[ISN] Ban on Unauthorized Online Access in Japan to be Enacted

From: cult hero (jerichoat_private)
Date: Thu May 13 1999 - 14:44:18 PDT

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    Forwarded From: "Prosser, Mike" <mike.prosser@L-3Security.com>
       May 13, 1999 (TOKYO) -- Legislation to outlaw unauthorized access to
    computer networks will go into effect in Japan by the end of this year at
    the earliest, and the penalties will include fines or imprisonment. 
       The bill, sponsored jointly by the National Police Agency, the Ministry
    of Posts and Telecommunications, and the Ministry of International Trade
    and Industry (MITI), was submitted to the Diet after it was adopted at a
    Cabinet meeting on April 16. It is expected to pass the Diet by the end
    of June.
       The concerned government agencies will make the bill to ban
    unauthorized access a new law, and not simply an amendment to the Criminal
    Law or the Telecommunications Business Law. Under the terms of the
    legislation, unauthorized access is defined as "any unauthorized logging
    in to a computer network using another person's ID or password, or any
    attack on a security hole in an operating system or application." The bill
    will ban such unauthorized access. The penalties will include imprisonment
    for up to one year or fines of up to 500,000 yen. (121.03 yen = US$1) 
       Also, the bill will outlaw "any acts to promote unauthorized access" 
    such as provision or sales of a user ID and password to a third party. In
    such cases, penalties will be fines of up to 300,000 yen. Even in the
    United States and Europe, where laws banning unauthorized access have
    already been enacted, few countries ban acts to promote unauthorized
       The bill will protect "all networked computers, those which control
    access with a user authentication via a user ID or password as well as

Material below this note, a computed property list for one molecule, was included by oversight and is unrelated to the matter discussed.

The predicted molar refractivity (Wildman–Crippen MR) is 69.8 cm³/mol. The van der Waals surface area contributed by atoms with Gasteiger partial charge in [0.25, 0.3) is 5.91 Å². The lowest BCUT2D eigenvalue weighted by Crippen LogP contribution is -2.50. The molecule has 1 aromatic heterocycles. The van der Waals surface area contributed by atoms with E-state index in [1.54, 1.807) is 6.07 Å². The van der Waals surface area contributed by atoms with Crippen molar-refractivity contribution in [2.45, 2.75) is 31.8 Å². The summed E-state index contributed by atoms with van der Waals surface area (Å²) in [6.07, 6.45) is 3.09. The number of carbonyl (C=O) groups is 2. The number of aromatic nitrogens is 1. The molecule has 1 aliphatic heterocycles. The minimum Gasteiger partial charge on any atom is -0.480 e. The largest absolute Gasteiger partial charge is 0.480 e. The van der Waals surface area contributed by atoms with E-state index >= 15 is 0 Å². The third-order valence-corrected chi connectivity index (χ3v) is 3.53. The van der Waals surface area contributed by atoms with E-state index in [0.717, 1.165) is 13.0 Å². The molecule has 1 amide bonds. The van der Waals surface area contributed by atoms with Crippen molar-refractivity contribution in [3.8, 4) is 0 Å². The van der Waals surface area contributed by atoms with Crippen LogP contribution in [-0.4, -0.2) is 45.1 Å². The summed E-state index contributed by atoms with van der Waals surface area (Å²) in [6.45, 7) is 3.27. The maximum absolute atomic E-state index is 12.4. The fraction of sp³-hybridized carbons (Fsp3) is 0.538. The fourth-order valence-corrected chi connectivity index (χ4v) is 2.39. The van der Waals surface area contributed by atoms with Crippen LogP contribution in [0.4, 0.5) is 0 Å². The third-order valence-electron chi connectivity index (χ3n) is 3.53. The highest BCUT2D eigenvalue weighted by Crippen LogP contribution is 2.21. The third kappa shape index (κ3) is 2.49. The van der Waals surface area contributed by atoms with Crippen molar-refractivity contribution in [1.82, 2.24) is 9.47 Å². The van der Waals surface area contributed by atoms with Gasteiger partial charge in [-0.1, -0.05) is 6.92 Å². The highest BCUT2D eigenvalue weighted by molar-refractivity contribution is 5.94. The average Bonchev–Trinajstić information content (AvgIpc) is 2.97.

authentication results" from unauthorized access. Networks will include
    the Internet, public circuits and corporate dedicated lines. 
       The new bill will not require corporate system administrators to
    "preserve log on records of protected computers," which the NPA has
    sought. Preservation of logs was excluded from the bill based on
    discussions among the three concerned parties. 
       In November 1998, the NPA sought to require companies to preserve their
    log records, based on its view that "those to be protected by the bill and
    obliged parties are identical." However, many companies said that such a
    requirement would impose a tremendous burden on them and that it wouldn't
    necessarily help prevent unauthorized access.
       Nonetheless, companies will still be expected to make their best
    efforts to preserve log records to detect any unauthorized access at an
    early stage and minimize damages. The bill will not have its intended
    effect unless companies take some measures to prevent unauthorized access. 
       Therefore, the three parties decided to ask companies to implement
    voluntary efforts to take some measures to prevent unauthorized access. 
    Specifically, system administrators are expected to manage passwords on a
    thorough basis, and to implement a variety of preventive measures. 
       Although it is not legally binding, most system administrators will
    likely implement such preventive measures on a voluntary basis.
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